#Nonfiction Monday The Story of Civil War Hero Robert Smalls

 

Great news for older readers:  author Janet Halfmann has developed her acclaimed 2008 picture book Seven Miles to Freedom: The Robert Smalls Story into a new chapter book in Lee & Low’s The Story of… series, The Story of Civil War Hero Robert Smalls, also illustrated by Duane Smith.

Born into slavery in South Carolina, young Robert Smalls worked his way up to the esteemed position as a wheelman on a wooden steamboat named the Planter that carried supplies for the Confederate army. With patience and ingenuity, he developed a plan to take his family on the boat and make a daring run for freedom. Would it work?

To help flesh out the book, Janet Halfmann delved deeply into the history of the Civil War to give background and context to the story. She added sidebars — like the one on slavery in the selection below –to extend the original story. She also  created a timeline, glossary, and recommended reading list.

Boat enthusiasts and budding engineers are going to love the sidebar about the steam-powered boat, the Planter. You can almost hear the hiss of the steam and the slap of the paddles hitting the water.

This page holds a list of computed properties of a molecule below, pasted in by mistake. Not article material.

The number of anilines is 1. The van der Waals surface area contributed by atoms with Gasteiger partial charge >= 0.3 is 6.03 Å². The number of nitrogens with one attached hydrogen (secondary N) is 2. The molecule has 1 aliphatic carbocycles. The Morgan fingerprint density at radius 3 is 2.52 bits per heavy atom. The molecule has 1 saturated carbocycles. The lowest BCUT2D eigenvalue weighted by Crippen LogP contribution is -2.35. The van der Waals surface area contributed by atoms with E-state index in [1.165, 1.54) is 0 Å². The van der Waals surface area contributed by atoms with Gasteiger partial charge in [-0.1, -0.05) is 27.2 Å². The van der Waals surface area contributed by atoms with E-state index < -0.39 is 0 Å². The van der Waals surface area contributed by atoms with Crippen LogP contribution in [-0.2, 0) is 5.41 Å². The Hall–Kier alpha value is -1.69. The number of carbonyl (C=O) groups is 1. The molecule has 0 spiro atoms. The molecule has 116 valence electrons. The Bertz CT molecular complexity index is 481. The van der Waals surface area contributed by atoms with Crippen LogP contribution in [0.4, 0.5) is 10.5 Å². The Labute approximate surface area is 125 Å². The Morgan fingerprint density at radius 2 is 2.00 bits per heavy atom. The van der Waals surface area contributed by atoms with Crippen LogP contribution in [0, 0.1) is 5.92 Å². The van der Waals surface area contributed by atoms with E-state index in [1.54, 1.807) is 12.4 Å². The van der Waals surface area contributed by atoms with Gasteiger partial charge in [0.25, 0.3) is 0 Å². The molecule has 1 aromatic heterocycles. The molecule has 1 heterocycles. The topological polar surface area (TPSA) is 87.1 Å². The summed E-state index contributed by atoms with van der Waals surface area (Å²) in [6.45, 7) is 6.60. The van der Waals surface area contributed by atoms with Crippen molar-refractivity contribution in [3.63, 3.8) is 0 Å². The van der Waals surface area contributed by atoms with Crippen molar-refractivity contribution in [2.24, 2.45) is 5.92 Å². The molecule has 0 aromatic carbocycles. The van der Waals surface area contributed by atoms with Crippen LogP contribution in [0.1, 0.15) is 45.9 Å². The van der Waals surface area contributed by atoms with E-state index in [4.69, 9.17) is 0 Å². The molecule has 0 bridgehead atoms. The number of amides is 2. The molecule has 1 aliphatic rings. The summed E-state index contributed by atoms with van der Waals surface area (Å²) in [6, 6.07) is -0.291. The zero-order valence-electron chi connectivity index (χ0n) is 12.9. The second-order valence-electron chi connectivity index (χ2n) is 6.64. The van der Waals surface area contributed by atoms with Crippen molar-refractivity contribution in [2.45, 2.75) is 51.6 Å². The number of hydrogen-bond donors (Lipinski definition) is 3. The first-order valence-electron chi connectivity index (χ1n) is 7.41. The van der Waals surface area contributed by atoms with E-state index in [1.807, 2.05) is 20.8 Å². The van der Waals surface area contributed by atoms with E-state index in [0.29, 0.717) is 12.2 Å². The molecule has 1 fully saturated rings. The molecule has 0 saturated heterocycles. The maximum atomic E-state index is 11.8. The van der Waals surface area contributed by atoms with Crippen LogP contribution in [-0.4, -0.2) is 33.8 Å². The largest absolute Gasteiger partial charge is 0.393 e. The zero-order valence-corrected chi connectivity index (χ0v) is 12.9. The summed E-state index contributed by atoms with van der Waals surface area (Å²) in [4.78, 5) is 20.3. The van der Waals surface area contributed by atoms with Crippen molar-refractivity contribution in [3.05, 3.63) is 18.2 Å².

Janet Halfmann also includes a sidebar with the story of another daring escape to freedom, this time by a young woman who stowed away in wedding chest that was really no more than a large box. Readers will hold their breath waiting to see if she succeeds.

The daring escape in The Story of Civil War Hero Robert Smalls is what will likely initially attract readers, but it is the fascinating history that will keep them reading. This book is perfect for unit on the Civil War or for Black History Month. Delve into a copy today!

Related and Activity Suggestions:

1. Check out the Teacher’s Guide for Seven Miles to Freedom, which has many ideas that can be used with this book as well.

2. Consider a science/engineering project of building a paddle boat. We have some ideas about boat propulsion at Growing with Science to get you started.

3. See Writing and Illustrating blog for an interview with Janet Halfmann about the book.

Age Range: 8 – 11 years
Publisher: Lee & Low Books (February 25, 2020)
ISBN-10: 1643790161
ISBN-13: 978-1643790169

Looking for more children’s nonfiction books? Try the Nonfiction Monday blog.